Federal Minister Karoline Edtstadler and Federal Minister Prof. Dr. Heinz Faßmann met with CCRI experts in order to exchange views on the topic of "Europe-wide research projects" against the background of the Future Conference to be held in autumn. The round table discussed future challenges: what has been learned from best practice examples and what it needs to improve the funding of basic, translational and clinical cancer research.
At an expert discussion with the Federal Minister for EU and Constitution Mag. Karoline Edtstadler and the Federal Minister for Education, Science and Research Prof. Dr. Heinz Faßmann at CCRI, the discussion on necessary future measures for the promotion of childhood cancer research was opened in addition to a survey of the EU research projects running at CCRI.
The ministers gained insights into the "Horizon 2020" research grants currently running at CCRI and discussed with the scientists important desired focal points and goals for the upcoming EU Framework Program 2021 - 2027. The recommendations of the Cancer Mission Board will be decisive in the design of the program. Prof. Ladenstein as a member of the Cancer Mission Board represents the mandate for children, adolescents and young adults with cancer. "Heal more - heal better" is the mission statement which includes all areas of childhood cancer research and treatment: from basic and translational research to the best standard therapies and therapeutic innovation. This includes the dissolution of data silos from different areas of research and the DSGVO-compliant data consolidation and use, to gain new knowledge through technologies based on artificial intelligence. Predisposition and risk constellations in childhood cancer are also important research topics in order to develop early diagnosis and tailored therapies for children.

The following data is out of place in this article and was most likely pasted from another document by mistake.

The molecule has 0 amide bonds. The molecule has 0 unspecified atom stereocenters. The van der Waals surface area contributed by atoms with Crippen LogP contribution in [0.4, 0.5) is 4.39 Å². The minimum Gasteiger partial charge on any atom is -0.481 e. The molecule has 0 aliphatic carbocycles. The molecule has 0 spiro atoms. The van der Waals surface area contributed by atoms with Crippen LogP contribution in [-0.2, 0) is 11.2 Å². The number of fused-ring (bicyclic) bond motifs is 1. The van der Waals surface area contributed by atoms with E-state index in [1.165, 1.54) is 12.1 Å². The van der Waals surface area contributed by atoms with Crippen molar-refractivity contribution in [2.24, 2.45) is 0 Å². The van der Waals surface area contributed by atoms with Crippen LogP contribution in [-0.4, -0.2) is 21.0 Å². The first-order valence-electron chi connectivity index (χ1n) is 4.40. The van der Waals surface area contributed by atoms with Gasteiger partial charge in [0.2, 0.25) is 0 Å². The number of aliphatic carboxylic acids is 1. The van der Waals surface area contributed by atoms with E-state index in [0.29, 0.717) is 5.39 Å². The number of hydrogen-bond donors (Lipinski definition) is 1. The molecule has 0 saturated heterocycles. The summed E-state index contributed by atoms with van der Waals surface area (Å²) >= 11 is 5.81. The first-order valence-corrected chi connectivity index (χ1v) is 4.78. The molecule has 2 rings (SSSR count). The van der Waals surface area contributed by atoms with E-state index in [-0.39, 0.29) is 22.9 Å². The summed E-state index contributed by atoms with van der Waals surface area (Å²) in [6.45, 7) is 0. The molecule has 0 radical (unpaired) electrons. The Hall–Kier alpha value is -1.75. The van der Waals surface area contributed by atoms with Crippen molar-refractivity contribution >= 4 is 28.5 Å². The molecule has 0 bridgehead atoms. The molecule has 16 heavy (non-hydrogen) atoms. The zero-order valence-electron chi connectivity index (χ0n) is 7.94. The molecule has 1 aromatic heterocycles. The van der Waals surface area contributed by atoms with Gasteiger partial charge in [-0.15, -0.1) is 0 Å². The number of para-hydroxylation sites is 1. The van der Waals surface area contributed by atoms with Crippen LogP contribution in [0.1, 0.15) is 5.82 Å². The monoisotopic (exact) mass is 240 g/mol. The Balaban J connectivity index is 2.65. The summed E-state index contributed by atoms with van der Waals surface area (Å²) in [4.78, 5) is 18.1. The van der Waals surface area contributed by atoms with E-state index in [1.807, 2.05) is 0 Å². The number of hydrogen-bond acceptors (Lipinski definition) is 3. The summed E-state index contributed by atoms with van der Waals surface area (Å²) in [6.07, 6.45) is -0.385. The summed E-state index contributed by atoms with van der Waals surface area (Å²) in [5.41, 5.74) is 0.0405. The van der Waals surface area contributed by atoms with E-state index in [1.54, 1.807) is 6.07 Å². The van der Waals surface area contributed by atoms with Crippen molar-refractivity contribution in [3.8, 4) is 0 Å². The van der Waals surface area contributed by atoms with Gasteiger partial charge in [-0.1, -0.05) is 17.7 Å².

"For decades, CCRI has been researching and working in the field of pediatric oncology and, due to its proven competence in numerous international research projects, has set itself the goal of combining forces and knowledge through multinational networking in order to improve the clinical outcome of very rare diseases such as childhood cancer," said Prof. Ruth Ladenstein. "With lighthouse projects, we are constantly working to overcome the current inequalities in the chances of survival in Europe for young people with cancer and are seeking political dialogue with the member states in order to bring about relevant changes. Topics include twinning programs, essential drugs in cancer therapy, harmonized Europe-wide therapy optimization and integration of new innovative therapies by integrating translational research, the "Survivorship Passport" project as an instrument of transition, and patient-centered long-term aftercare and research.
In the expert panel, Prof. Wolfgang Holter and Assoc. Prof. Kaan Boztug underlined the relevance of cross-border research in order to ensure rapid and efficient application in patients. Due to the rarity of childhood cancer, CCRI acts in multidisciplinary teams and is integrated into international networks in both basic and clinical research, thus contributing to the optimization of complex therapy strategies.